Senior Jack Bianchi Takes to the Skies


Jack Bianchi giving a thumbs up before a glider solo flight in 2021

Nick Pickel, Staff Writer

Seattle Prep senior, Jack Bianchi, likes planes. Actually, that completely understates Bianchi’s relationship with and expertise of aviation.

It all started in in 2007, when Bianchi’s dad got his first level of pilot license and was working on his instrument rating which permits pilots to fly in any weather conditions just based on instrument readings. Bianchi’s dad would take Bianchi along with him and his instructor on flights to PNW destinations. Bianchi said, “I got used to flying with my dad and his instructor in weather where all you could see was white, if you were more than 200 feet above the surface, we couldn’t see it. My dad always tells me how as a small child I slept through the heaviest turbulence.” On nice days, Bianchi would be allowed to sit up front in the plane, but he was too small to see over the dashboard.

In May 2009, Bianchi went on a flight with his dad to Copalis Beach in a plane that had a dashboard he could see over. Bianchi recalled, “On the return flight, my dad let me take the controls and fly straight and level. I remember all I could see over the dash was the tress of the Olympic rain forests.”

Bianchi himself learned how to fly and eventually got his license, being a general aviation pilot ever since. Many people think of commercial airliners like the Boeing 737 when they hear about aviation, but in general aviation, Bianchi flies “single-engine piston aircraft up to 12,500lbs in visual flight conditions” such as the Cessna 150 which he has been flying recently, which is 1,600lbs, flies up to 124mph, and costs $40/hour to fly. In contrast, commercial aviation involves planes like the 737 that are up to 155,000 lbs., flying up to 500mph and costing $17,000/hour. Some may think of movies like Top Gun, but that’s more like what military pilots do, being able to “fly low at high speeds, fly in restricted airspace, break the sound barrier, and land at military bases” as they aren’t subject to the same FAA regulations as other pilots. Bianchi’s favorite plane to fly is the Beechcraft T-24 Mentor, a fighter jet trainer used by the US Military from 1953 to the 1990s which he said, “handles like the sports car of planes.”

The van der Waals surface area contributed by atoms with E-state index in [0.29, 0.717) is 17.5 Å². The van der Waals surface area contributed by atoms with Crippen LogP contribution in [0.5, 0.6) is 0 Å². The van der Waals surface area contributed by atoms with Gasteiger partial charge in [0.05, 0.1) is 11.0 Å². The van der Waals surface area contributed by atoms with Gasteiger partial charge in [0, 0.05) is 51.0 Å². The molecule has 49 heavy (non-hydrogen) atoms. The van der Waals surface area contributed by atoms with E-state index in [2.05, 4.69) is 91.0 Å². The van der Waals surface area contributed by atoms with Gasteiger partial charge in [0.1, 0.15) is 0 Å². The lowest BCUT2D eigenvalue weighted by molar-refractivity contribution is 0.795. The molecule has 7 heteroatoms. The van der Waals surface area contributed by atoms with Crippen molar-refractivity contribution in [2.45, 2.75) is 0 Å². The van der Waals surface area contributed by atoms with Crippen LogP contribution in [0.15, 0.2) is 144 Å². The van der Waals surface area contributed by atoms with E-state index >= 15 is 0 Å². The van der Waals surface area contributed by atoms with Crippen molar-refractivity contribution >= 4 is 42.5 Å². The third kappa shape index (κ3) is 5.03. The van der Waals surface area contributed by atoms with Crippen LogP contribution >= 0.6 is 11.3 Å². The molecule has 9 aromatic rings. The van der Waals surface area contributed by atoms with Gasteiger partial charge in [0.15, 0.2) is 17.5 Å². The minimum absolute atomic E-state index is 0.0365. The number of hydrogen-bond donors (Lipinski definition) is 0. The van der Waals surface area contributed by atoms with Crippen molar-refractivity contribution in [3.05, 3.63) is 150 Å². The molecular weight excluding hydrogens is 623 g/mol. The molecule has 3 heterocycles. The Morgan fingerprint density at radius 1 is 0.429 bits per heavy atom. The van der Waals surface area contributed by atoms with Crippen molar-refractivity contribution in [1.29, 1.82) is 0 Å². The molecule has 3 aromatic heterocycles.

Bianchi said that he flies partly because he likes to, but largely for proficiency. “Each flight I try to work on some area of improvement. On my last flight I was doing landings at Boeing field, working on putting my wheels about 3 feet before the start of the runway center line.” Every time he flies, he monitors the weather conditions hours before takeoff. When he arrives at the airport, he makes sure the weather is within limits and then completes a comprehensive inspection of his aircraft. Once he takes off, he spends about 80% of the time looking out the window for traffic and the rest of the time he’s checking instruments to make sure everything is functioning properly (known as “scanning.”) Bianchi most commonly navigates via reference to ground landmarks, and during any free moment he gets, he likes to do photography.

While most flights go without issue for Bianchi, he has had a few stressful moments. One time, he was practicing landings at Boeing Field when the alternator failed on his aircraft and he had no electricity, including power to his radio transmitter. He used his transponder to communicate that his radio was out, and the controller had him rock his wings to confirm instructions. Bianchi continued, “When I landed and pulled off the runway, I called the control tower’s number and put my phone under my headset and got my taxi instructions that way.” Another time, he was waiting for instructions from the controller on when to turn, but they forgot about him. He ended up making it to Lumen field before turning, when he usually would have turned before Cleveland High School.

Bianchi offered some fun facts about flying and aviation, such as how he is, contrary to popular belief, allowed to use his cell phone while flying “as long as it doesn’t affect the safety of the flight.” There are also “sterile cockpit procedures” which, when in effect, nothing that is not critical to that portion of the flight is to be discussed. Another fact is that Bianchi can open his windows when flying just like a car. Pilots in pressurized commercial airliners cannot, but general aviation aircraft are actually designed to be leaky. Finally, Bianchi said that “the use of airplane mode (on personal devices) is not to ensure the safety of the flight, as aircraft navigation technology is so robust that cell signal is not a problem. Your phone needs to be in airplane mode by request of the FCC because in the air, your phone will use 6-10 cell sites instead of 1.”

Bianchi said that for anyone who wants to get into piloting and flying, there are many great programs to do so. “If you have no concerns about the money you can enroll in a flight school, but it could cost as much as a couple of years in college. The Civil Air Patrol is a great resource for young aspiring pilots, and they will use Air Force funds to pay for flight training. The Civil Air Patrol offers flight scholarships, flights, aircraft, and flight academies. As well as a community of pilots to guide someone through the process. You can also go to the FAA directly for flight scholarships.”

Bianchi plans on following aviation as his career path. He would like to go into commercial airline flight later on but wants to start his career in something more exciting. He intends to continue progressing with his level of flight certification and become an instructor later in college.